Confusingly, there is no such waterway called Langhorne's Creek. The proudly rendered sign on the spacious Town Hall owes more to a historical game of names and counter names. Legend has it that in 1840, the fledgeling colony of Adelaide on the Torrens River was suffering a food crisis. Alfred Langhorne drove a mob of cattle from NSW, across the Murray River at Wellington and improved their condition on the grasslands surrounding the waterway originally named the Hindmarsh River after the first Governor, but due to the confusion with the river at Encounter Bay, renamed after a distinguished British Naval officer James Bremer.
The Bremer River is the waterway referred to as Langhorne's Creek, now Langhorne Creek on the official place names index. It is also known to some by its indigenous moniker, Meechi.
The town, however, will always be known as Langhorne Creek, fitting for an early hero of the colony, who after delivering his herd through the hills to Adelaide, disappeared back to NSW never to be heard of again. Historical details are sketchy.
Known widely as a best-kept secret of Australian Viticulture, Langhorne Creek is one of Australia's oldest and most significant wine regions. It also has many excellent examples of early regional limestone architecture, many key buildings still in good repair.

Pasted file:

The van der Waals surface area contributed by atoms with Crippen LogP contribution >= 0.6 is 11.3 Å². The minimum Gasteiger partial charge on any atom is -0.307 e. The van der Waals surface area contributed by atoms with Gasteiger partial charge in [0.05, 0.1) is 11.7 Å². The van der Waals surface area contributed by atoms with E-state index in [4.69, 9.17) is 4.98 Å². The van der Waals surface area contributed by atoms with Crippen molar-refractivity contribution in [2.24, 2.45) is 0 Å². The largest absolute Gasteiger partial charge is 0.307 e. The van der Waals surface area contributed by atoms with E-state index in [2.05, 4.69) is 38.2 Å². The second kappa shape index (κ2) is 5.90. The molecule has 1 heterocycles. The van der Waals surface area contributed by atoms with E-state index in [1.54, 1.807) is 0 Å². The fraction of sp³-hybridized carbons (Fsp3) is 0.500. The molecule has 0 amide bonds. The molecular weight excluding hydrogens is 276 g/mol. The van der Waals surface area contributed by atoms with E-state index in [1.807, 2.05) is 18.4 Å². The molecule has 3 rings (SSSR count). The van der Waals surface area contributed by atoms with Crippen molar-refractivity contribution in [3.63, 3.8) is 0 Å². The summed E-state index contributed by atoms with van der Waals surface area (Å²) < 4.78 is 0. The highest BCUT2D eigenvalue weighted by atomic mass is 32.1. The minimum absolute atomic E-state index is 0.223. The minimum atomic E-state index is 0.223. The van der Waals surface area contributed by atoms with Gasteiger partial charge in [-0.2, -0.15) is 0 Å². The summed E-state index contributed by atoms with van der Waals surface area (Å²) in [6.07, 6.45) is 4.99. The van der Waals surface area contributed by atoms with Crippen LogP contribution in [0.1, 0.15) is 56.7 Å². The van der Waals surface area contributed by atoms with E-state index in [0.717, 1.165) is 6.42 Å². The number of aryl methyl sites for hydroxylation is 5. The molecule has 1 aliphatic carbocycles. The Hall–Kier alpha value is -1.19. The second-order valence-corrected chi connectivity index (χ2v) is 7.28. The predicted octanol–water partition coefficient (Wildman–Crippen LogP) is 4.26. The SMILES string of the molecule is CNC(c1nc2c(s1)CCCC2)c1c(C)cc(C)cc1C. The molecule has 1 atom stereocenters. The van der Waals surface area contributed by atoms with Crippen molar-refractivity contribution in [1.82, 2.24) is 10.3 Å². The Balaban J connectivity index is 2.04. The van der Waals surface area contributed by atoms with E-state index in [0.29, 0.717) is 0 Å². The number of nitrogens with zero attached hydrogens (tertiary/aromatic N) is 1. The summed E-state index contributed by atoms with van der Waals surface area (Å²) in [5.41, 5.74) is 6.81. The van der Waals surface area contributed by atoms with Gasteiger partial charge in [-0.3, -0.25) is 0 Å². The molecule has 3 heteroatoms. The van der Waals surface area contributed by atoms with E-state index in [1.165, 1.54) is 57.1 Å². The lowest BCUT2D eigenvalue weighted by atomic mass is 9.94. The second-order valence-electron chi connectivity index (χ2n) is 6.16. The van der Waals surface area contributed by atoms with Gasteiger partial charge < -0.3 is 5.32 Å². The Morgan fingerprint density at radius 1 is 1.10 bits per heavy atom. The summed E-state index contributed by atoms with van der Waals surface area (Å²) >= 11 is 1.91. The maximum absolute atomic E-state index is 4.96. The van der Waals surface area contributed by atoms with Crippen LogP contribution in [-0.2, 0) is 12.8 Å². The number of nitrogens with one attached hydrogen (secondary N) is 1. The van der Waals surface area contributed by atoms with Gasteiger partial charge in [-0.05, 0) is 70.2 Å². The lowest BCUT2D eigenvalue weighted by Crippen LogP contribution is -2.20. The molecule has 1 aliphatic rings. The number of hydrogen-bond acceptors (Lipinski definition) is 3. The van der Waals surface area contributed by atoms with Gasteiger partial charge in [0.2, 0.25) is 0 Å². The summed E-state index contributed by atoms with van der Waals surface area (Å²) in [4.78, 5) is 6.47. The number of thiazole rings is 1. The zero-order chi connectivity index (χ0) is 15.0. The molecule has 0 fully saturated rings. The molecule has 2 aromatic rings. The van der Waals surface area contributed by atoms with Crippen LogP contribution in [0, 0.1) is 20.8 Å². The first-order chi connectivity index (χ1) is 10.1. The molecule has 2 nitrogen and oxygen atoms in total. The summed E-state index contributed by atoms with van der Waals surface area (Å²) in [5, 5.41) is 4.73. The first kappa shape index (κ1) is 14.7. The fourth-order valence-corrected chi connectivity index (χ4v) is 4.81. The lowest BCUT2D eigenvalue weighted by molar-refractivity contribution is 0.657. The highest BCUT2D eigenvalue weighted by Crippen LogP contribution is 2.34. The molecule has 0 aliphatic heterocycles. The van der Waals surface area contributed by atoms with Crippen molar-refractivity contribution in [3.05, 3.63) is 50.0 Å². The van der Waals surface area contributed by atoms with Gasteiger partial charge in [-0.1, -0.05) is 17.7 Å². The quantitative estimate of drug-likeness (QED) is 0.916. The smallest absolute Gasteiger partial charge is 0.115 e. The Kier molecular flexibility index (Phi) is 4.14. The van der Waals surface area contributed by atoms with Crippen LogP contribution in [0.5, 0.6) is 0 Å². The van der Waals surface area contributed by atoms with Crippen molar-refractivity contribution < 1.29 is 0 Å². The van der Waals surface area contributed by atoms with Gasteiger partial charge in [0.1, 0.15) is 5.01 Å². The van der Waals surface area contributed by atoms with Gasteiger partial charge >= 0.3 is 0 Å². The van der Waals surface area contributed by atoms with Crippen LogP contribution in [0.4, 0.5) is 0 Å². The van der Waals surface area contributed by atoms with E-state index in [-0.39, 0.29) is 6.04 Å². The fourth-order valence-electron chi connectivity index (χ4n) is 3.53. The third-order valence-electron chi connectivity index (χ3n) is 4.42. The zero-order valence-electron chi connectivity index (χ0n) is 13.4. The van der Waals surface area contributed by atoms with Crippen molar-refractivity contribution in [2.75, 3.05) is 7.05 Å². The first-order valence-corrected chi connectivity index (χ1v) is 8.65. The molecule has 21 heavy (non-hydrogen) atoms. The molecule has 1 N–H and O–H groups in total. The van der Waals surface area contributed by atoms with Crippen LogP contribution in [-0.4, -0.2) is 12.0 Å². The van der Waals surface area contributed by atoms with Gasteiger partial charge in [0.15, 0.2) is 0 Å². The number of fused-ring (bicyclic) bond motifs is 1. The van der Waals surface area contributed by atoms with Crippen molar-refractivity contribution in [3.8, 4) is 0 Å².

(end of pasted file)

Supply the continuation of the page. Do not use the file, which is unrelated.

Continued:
The broad floodplain in the lee of the Hills descending to Lake Alexandrina is cut by the local Bremer and Angas Rivers overseen by thousands of stately River Red Gums.
Langhorne Creek's Bridge Hotel opened in 1850 this hotel business would have been most lucrative during the gold rush days of Australia's early history, taking advantage of the thousands of people on their way to the gold fields. The Bridge Hotel today has a lovely front garden, under a shady pine, excellent meals and fantastic atmosphere.
The Oddfellows Hall, built in 1870 was used for religious services, political meetings, concerts and other gatherings as well as doctors rooms. It is now privately owned. The Oddfellows picnic started in 1866 and continued until 1940. Each picnic event culminated with a dance at the Oddfellows Hall. In the 1890s cinematographs (were shown in this building, as were silent movies from 1929 to 1934. The "temporary" structure on the front is an excellent example of an early projectionist's circumstance.
Oddfellows Institute - an example of an early cinematograph structure
Langhorne Creek is still a great place for a picnic, with many cellar doors offering food and shady places to eat. Lake Breeze wines hold the modern picnic equivalent, their annual Handpicked Music festival, this coming weekend.
The Langhorne Creek General Store opened in 1859. The building has served as the General Store since.
Currently being lovingly restored by the community is the original schoolhouse. Built in 1876 the Primary School operated until the end of the 1950s when it moved across the road. The original school masters house adjoins the Old School building grounds and is now a private residence.
This town has been producing some of the best red wine in Aust.for many many years and it is only in recent years that the town has become better known to lovers of wine.A nice round trip is through Langhorne Creek,Milang and Strathalbyn....these 3 towns all being not far away from each other.Good to see it getting a well deserved plug on this site.
We have camped at Frank Potts Reserve. Very comfortable and you look out over the vineyards. Its a small camp area but set amongst the bushes. Very relaxing. Even though it is set on a road there isnt much traffic.